What was her story, like why was she collecting so many cats and then either killing or allowing them to die? (13.23-13.30)

And also on the subject of veterinary medicine, here’s a backformation I heard at the vet’s office earlier today:

…and here’s his rabie tag; you’ll need to put that on him…

Rabies is a borrowing from Latin; in Latin, it’s a fifth declension noun, and -es is the nominative singular ending, not a plural marker. But in English, rabies has occasionally been interpreted as a plural noun. If it’s a plural noun in your lexicon, then you’ll need to strip off the –s to make it singular in order to form compounds such as rabie tag and rabie shot.

Lastly, here’s an attempt at a double passive that Glen noticed and brought to my attention. It may be that sentences such as The marshmallows were forgotten to be brought (meaning, “Someone forgot to bring the marshmallows”) are ungrammatical in your English. They’re not grammatical in mine, though it would be convenient if they were. But even though they’re not grammatical for me, they don’t quite sound like errors, either. This, though, sounds like an error:

“A lot of guys I know, actually, have become radicalized, or initially took the first steps towards learning more about Islam and their way of life as a result of them being tried to being forced to marry someone they don’t want to marry,” Butt tells Simon. (link)

It would have been better (though still not quite grammatical for me) if he’d said being tried to be forced. As for tried to being, not only is it not in my grammar, I’d bet it’s not in Butt’s grammar either.

Posted in Backformation, Compound words, Double passives, Right-node wrapping ("Friends in Low Places" coordinations) | 2 Comments »

It Was Never Said Anything About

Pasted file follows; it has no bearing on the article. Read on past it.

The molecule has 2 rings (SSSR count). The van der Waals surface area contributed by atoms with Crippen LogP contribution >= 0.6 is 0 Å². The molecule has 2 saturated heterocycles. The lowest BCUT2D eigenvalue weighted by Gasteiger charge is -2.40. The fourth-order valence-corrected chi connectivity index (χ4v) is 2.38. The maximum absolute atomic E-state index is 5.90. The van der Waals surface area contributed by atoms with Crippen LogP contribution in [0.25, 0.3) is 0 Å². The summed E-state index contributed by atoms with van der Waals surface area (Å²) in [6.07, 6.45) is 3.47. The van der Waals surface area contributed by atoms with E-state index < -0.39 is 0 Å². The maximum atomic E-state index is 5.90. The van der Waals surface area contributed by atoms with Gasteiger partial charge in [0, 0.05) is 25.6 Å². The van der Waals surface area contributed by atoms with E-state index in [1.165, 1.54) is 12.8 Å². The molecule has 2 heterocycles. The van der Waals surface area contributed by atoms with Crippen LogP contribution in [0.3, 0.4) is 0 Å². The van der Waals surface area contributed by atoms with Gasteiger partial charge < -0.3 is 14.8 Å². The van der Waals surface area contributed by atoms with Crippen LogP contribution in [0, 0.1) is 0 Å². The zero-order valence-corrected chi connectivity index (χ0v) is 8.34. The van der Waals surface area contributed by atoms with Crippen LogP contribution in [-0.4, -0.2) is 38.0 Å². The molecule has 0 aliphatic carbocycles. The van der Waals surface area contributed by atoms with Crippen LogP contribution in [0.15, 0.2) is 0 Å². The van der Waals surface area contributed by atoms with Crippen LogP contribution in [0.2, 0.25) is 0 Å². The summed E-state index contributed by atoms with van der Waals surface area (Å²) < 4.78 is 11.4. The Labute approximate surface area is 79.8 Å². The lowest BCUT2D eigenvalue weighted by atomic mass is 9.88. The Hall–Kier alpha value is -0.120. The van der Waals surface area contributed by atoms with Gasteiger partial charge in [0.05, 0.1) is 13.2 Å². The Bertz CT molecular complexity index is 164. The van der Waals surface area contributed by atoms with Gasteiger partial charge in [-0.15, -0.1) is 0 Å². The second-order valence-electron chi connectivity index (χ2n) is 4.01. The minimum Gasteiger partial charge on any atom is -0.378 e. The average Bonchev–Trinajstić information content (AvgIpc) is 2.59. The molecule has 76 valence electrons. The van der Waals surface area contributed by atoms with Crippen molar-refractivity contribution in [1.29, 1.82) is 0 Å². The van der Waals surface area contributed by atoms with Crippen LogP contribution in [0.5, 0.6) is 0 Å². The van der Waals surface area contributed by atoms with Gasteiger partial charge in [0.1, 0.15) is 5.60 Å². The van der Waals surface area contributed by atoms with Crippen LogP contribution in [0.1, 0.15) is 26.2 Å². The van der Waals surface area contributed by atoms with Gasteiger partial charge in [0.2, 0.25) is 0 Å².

Posted by Neal on February 25, 2007

Last month, I said in one of my posts that it sounded like Ira Glass, host of “This American Life”, had a uvular /l/. Justin “Semantic Compositions” Busch decided to hear for himself, and after doing so commented, “I can convince myself that I hear the uvular nasal when Ira Glass says his name at the 25:48 mark in the 1/5/07 broadcast, but most of the tokens of his /l/ don’t trigger that sensation for me at all.”

Since that time I’ve listened to a lot more of the weekly podcasts and archived MP3s (they’re somewhat addictive, even though they’re not all equally interesting), and I’m sticking with my call. The uvular /l/ is most perceptible at the beginning of words and in word-initial consonant clusters, not quite so much so intervocalically (between vowels), and hardly at all word-finally. If, like Busch, you want to hear some of these uvular /l/s for yourself, you can browse episodes to listen to here.

One of the more interesting episodes is “Family Legend”. As a bonus, Read the rest of this entry »

Posted in Circumstantial passives, What the L | 1 Comment »

Richard Lederer on Double Passives

Posted by Neal on October 17, 2006